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The Real Housewives of Melbourne

John Tsiavis/Bravo

Gina Liano was made for TV. Anybody who has seen The Real Housewives of Melbourne knows that. The self-described "ultimate drag queen" is a barrister in Australia—lawyer to us yanks—who doesn't mince words. But last season of The Real Housewives of Melbourne, the crossover hit reality series that has its second season premiering tonight on Bravo, was Gina's first go at entertainment.

"I've never had an audience of such. I was nervous, I suppose. I didn't know how I'd be perceived by an audience," Gina told E! News in a phone interview from Australia. But audiences have embraced her.

During the first season, Gina sparred with pretty much every other cast member including Andrea Moss, Jackie GilliesJanet Roach and Lydia Schiavello. The only lady she remained neutral with was Chyka Keebaugh. Everybody but Andrea is back this year, and along for the ride are two newbies, Gamble Breaux and Pettifleur Berenger.

Known for her quick wit, bedazzled dresses, big hair and even bigger personality, Gina almost said goodbye to the Housewives after the first season because she "didn't have a lot of fun the first time around."

"I just thought there's no point going back into something like that because a lot of the viewers—in Australia anyway—were saying it's mean and it's not fun anymore," Gina told us. "I thought if I go back in to a second season with the same dynamic, not only do I have to endure that potentially, but I don't think it's very entertaining."

But Andrea left the show and two new ladies joined to change up the dynamic, helping convince Gina to return to the fold. Before Andrea left, she and Gina went it at it one more time during the reunion show. It was there Gina deemed Andrea an "insignificant ass hair." Gina said the line just came to her in the moment.

"I was thinking it, and I was saying to myself, ‘Don't say it, don't say it, don't say it,' because she was accusing me of calling her the external female genitalia, that's how she puts it. I thought, ‘Honey, if your genitalia is external, you need to go and see a doctor,'" she said with a laugh. "And I thought to myself, ‘Well, if I had to refer to a body part, it would be a hair on someone's backside,' so that's sort of where that idea came from. I thought, ‘Don't say it!' and then I just thought, ‘Enough, that's exactly what I think, so I'm going to say it.' It has been quoted a lot. [Laughs.]"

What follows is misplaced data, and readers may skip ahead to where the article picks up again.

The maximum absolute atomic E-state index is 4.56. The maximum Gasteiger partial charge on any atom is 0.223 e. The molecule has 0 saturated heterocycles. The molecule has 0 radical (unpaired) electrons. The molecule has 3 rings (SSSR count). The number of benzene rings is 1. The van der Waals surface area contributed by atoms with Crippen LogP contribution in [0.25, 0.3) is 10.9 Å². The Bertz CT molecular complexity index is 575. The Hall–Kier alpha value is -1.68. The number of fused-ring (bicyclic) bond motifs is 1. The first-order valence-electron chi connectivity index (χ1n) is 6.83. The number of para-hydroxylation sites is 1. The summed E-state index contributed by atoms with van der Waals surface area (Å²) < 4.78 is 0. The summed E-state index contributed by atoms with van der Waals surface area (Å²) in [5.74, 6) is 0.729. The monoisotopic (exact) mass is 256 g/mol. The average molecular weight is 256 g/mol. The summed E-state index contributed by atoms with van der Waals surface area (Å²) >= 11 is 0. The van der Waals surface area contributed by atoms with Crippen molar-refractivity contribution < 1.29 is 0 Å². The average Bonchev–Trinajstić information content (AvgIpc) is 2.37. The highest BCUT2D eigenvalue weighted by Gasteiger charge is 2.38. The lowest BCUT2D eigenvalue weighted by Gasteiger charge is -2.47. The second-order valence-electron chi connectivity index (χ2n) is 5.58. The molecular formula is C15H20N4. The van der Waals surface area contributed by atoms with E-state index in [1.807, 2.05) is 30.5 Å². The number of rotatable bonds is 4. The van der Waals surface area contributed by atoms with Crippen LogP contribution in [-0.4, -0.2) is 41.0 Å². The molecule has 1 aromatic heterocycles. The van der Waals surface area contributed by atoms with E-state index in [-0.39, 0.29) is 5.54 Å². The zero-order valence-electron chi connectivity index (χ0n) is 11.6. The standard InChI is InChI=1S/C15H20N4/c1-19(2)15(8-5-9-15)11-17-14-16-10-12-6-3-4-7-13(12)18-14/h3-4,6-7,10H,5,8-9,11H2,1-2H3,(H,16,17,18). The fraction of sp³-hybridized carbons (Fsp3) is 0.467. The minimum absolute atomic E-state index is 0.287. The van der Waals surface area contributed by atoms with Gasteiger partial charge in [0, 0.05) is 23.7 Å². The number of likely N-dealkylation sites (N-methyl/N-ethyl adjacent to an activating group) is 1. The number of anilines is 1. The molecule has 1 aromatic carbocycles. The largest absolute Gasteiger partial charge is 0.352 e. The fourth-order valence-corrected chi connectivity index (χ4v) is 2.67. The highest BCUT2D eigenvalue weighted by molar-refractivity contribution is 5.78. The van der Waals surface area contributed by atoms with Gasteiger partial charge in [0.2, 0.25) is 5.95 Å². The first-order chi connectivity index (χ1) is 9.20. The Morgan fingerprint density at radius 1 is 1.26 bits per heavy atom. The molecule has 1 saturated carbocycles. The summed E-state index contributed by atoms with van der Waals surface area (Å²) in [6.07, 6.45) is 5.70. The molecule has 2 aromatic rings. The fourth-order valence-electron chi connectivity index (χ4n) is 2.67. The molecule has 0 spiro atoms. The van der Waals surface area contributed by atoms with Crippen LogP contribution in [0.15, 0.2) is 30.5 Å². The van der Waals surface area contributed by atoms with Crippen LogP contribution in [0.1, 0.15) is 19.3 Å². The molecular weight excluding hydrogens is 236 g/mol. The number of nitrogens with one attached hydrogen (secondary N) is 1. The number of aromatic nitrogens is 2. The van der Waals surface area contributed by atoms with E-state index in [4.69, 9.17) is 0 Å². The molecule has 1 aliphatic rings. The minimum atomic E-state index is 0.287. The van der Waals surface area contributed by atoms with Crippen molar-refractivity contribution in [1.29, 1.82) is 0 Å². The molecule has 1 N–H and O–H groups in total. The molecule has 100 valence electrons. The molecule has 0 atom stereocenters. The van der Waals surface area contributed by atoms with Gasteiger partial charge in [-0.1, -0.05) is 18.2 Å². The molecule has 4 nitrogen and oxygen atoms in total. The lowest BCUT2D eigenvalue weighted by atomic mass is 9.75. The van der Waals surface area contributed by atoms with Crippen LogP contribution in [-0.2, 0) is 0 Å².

The Real Housewives of Melbourne

John Tsiavis/Bravo

Credit Gina's profession and sense of humor for lines like that.

"I think [my lawyer experience is] probably an asset because I'm quick on my feet…running trials, cross-examining—not that I come to a social situations cross-examining. I suppose there's a lot of hostility in a trial; you're fighting a case for someone," she told us. "Everything you say, the hairs are getting split up, that's probably the best way to describe it. I've been trained to be quick on my feet and I think that's what comes across to the audience. I have quick response and I remain composed, which is what would happen in a trial, and I have entertaining comebacks…Only so much is training, it's my personality. I've always found the comedy in everything, even when I was growing up. I've got two older sisters and a younger brother and we spent our whole childhood laughing. So, yeah, I find the humor in most things."

With a season already under her belt, there were two things that surprised Gina: the fan response, which she said has been overwhelming, and "that I sound like a man when I speak. [Laughs.]"

"My voice gave me a surprise because I've never been on TV before. I think we were all really shocked at what we sounded like and a couple of things, like hair and makeup not looking so good, so really aesthetic stuff that really was surprising," she said. "You see yourself all day or even for an hour, moving naturally or speaking—everybody else gets used to it so it probably doesn't look so surprising to other people who know me, but to myself I was taken aback. It took me a while to get used to looking at myself."

A fan of basically every American Real Housewives series—she said Lisa Vanderpump and the Beverly Hills ladies are her favorites—Gina said the main difference between The Real Housewives of Melbourne and the US shows is the sense of humor.

Real Housewives of Melbourne

Martin Philbey/Bravo

"The difference, really, is that we have a very different sense of humor to any nationality. We have a very dry sense of humor and I think we are quite down to earth. I'm not suggesting that Americans aren't, but just looking at the Aussie culture and Australian women, we tend to be pretty down to earth anyway," she said. "We have a tall poppy syndrome here and the best way to get along in Australia is if you're not a tall poppy and if you are that you can put yourself down and be levelheaded about who you are. No one likes anyone particularly who really fancies themselves or thinks that they're special. They get knocked very quickly. So I think that's part of our culture, even if we are doing something fabulous that we keep our level heads and we keep prospective."

As for what season two holds, there will be more drama between Gina and Jackie, the "love/hate" relationship between Gina and Janet continues and a "devastating" situation for one of the ladies. "[S]he's quite hurt and distressed about some things that are being said. That creates some division between the group of girls. You'll see who's on whose team and who's batting for whom," Gina said. "Can I say that season two is much punchier? Not as in fisticuff punchy, but the pace sort of moves. I think it's visually spectacular, the producers have done a great job."

The Real Housewives of Melbourne season two premieres Thursday, March 5 at 9 p.m. on Bravo.

(E! and Bravo are both part of the NBCUniversal family.)